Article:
Who Shaves the Barber’s Beard: A Catch-22 and a Paradox too

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  • Post by  Jacob Smith Nov 24, 2014

 

Who Shaves the Barber’s Beard

 

 

A Catch-22 and a Paradox too

 

 

Well, what can we say, except, of course, that there’s sometimes just not enough sense to make sense of it all. But can we really ever expect to make sense of it all? Let’s set reasonable expectations for ourselves, okay? Okay. Here’s where office chit chat took us this past week, and we thought it might be worth sharing, if only to give you an opportunity to exercise your minds for a moment. So, here goes…

 

Looking today at two concepts that have become colloquial terms/anecdotes in modern usage, and two notions that are certainly linked (but just how we will have to explore together), we have catch-22, made famous by Joseph Heller’s iconic 1961 novel of the same name, as well as the infamous barber’s paradox, also known as Russell’s Paradox because of it’s use by philosopher Bertrand Russell to illustrate the logical basis for a paradox.

 

A catch-22 has come to mean any situation in which a problem requires a solution, but the solution is made impossible by the nature of the problem itself. For instance, having lost your glasses presents a catch-22, because, in order to search for them, you would need your glasses to see where you are looking. The original use, in Heller’s novel, appears in the form of a bureaucratic military rule, wherein if a soldier is deemed insane, that soldier may be discharged, however, said soldier must request a discharge, the act of which denotes sanity, which then precludes the requested discharge. Thus, there is no way out of the endless loop of military service.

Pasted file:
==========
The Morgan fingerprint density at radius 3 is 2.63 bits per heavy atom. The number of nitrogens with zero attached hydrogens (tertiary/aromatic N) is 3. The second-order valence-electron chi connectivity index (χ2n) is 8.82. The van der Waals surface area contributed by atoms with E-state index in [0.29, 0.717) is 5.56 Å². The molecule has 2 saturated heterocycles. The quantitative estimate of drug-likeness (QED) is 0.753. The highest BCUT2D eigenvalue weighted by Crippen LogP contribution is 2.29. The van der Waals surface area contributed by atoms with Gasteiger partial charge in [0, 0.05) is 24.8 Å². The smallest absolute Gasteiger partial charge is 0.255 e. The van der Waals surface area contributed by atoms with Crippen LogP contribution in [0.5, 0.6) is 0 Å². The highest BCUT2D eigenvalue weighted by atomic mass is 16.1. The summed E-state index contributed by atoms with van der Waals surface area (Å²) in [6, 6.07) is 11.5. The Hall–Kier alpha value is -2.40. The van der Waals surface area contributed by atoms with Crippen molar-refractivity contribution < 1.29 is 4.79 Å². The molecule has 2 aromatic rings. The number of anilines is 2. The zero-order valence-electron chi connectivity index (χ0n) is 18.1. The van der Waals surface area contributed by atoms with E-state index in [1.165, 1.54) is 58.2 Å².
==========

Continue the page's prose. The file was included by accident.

Eerily similar is the barber’s paradox, in which a small village, where every man is clean-shaven, has but one sole barber (who is male), and this barber shaves all those, and only those, who do not shave themselves. The question, then, is: who shaves the barber? And here is where we encounter the paradox. If he shaves his own beard, as some of the other men in the village who do not have him shave their beards do, then he would, in turn, not shave his own beard. But if he does not shave his beard, then, like the men in the village who come to him for a shave, he would shave his own beard. An alternative explanation of the paradox is that either option – him shaving himself or going to the barber (who is himself) – causes him to shave his own beard, but the condition of the initial clause disqualifies this as a possibility, because he shaves only those men who do not shave themselves.

 

Either way, this creates a real headache, and, to be frank, what looks a lot like a catch-22 of sorts. So we have catch-22s and barber’s paradoxes, all of which amount to getting exactly nowhere fast, and scratching our heads raw in the meanwhile [and, therefore, forcing us to make an appointment with some barber (but perhaps not the really confusing one from the parable) to get our recently pulled-out hair evened up] just for, well, what exactly we were hoping you could help us out with. The biggest riddle we can see in the whole literary, logistical scramble is why exactly there is a town where every man in the whole godforsaken town remains clean-shaven! What the hell kind of town is that, and, more importantly, why would anyone want to live there? We’d prefer the town where there are several barbers who all encourage their clientele to grow their beards really long, but still take very good care of them, so that they look healthy and brilliant for all to appreciate. Yeah. That’s what we’re talking about. Thanks for listening.

 

 

- Jacob Smith